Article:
Disappointing the Luddites: Chu Says Yes to Clean Coal

By January 14, 2009Energy, Global Warming

From The Calgary Herald, “Pick for U. S. energy secretary eyes opportunity in clean coal“:

Emissions – Steven Chu, president-elect Barack Obama’s choice for energy secretary, said the United States has an “opportunity” to develop technologies that would burn coal with fewer greenhouse gas emissions.

“I feel very strongly that this is not only an opportunity, it’s something the U.S., with its great technological leadership, should rise to the occasion to develop,” Chu, 60, said Tuesday at a hearing of the senate energy and natural resources committee, which is considering his nomination.

How disappointing for all the anti-energy activists to whom coal is the environment’s bete noire. Chu has told them to go to hoille.

Chu and by extension the Obama Administration’s endorsement of clean-coal comes just as big-money environmentalists are spending millions on an advertising campaign attacking the technology. The Sunday news-chat shows are full of the TV spots, which are clever enough — a fellow standing on an empty, windswept plain, saying triumphantly, “This is today’s clean-coal technology.” (Watch it here.)

At the Metro Center subway stations here in D.C., the coalition that promotes itself at This is Reality.org, has bought most of the wall display space and hung banners to sell the message that there’s no such thing as clean coal. Like the TV spots, it’s another effort at hip advertising — see, this Sasquatch (mermaid, space alien) is holding a piece of coal claiming it’s clean, and since Sasquatches don’t exist, clean-coal doesn’t exist.

The message strikes us as too complicated and ironic for an effective ad campaign on public policy. Worse: It’s stupid and anti-science. The argument is that because some technology does not currently exist, it will never exist, and therefore we should not use that source of energy now or embark on any R&D.

If you applied that attitude consistently, then we’d never have wind, solar, biofuels, nuclear power — or certaintly not competitively price power generation from those sources. We’d never make any progress, period. This Is Reality is selling Luddism as an answer to today’s energy and environmental challenges.

The editorial page editor of The D.C. Examiner, Mark Tapscott, wrote a column on the campaign by the groups — Alliance for Climate Protection, Sierra Club, National Wildlife Federation, the Natural Resources Defense Council and the League of Conservation Voters. Tapscott reminds us that coal represents the No. 1 source of power generation in the United States, identifies the amazing progress made in reducing coal emissions, and the prosperity and life-saving technology made possible by affordable production of electricity. From “Coal Lies From A Progressive Fable Factory“:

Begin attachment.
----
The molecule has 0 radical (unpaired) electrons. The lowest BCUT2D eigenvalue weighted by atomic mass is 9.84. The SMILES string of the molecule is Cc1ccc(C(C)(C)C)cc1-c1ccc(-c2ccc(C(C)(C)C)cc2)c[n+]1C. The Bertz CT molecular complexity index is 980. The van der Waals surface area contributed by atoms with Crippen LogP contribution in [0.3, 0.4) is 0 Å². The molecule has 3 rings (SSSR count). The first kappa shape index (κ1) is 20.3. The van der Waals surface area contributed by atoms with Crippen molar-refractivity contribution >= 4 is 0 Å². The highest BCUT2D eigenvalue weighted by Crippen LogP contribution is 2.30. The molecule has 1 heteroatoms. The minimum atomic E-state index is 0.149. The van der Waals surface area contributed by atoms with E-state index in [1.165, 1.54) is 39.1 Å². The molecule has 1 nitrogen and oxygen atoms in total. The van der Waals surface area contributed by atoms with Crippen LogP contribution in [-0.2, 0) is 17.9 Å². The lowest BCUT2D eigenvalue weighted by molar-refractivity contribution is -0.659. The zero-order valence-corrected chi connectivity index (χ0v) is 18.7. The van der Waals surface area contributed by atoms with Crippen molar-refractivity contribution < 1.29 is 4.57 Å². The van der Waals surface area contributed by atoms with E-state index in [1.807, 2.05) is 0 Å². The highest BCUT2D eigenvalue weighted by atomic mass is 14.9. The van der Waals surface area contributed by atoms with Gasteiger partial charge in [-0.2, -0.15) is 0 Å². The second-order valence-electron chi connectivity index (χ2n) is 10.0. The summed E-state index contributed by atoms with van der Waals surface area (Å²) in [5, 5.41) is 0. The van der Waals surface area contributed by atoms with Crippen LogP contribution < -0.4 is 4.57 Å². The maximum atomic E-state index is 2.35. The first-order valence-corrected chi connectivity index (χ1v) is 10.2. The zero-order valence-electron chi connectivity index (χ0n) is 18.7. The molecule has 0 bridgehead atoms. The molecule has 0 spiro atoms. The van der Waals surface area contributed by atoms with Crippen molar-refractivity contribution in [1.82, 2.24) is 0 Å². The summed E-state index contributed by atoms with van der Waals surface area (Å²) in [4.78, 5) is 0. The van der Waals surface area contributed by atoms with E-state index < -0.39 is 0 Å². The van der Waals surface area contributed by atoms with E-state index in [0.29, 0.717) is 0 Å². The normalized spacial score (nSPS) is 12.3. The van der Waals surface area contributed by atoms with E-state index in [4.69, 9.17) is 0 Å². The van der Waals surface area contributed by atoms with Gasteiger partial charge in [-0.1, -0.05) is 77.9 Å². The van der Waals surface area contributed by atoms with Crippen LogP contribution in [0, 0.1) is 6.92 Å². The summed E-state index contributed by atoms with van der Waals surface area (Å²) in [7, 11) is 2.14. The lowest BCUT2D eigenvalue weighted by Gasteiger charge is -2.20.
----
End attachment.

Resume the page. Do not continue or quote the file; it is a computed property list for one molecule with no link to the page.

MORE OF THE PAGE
New technologies are on the horizon such as gasification and carbon-capture that promise to make coal burning even more environmentally friendly.

So strictly speaking, the “clean coal” technologies aren’t here yet. But then neither are the alternative energy supplies the environmentalists regularly cite as ready replacements for coal and other carbon-based fuels. And there are serious trade-offs with the alternatives that environmentalists don’t like to talk about.

In the end, whom are we to believe, a Nobel prize-winning scientist or an ironic Sasquatch?

Join the discussion 2 Comments

  • The search for ways to reduce carbon emissions has led to government grant money for schemes ranging from promising to wacky. Recognizing that there is no currently viable replacement for fossil fuels, with the possible exception of nuclear power, the US and other countries with large coal deposits are desperately looking for ways to continue burning coal without incurring the wrath of nature or the IPCC. Clear evidence of the seriousness of this effort is evident in this week’s special edition of Science, dedicated to carbon capture and sequestration (CCS) technology. For more on the state of clean coal technology see “Serious Black: The Quest for Clean Coal.”

  • […] of the ads in the D.C. Metro by the big-money coalition of green activists attacking clean coal. See below. We think it’s a mermaid, but it’s not too terribly clear. Maybe it’s just a […]

Leave a Reply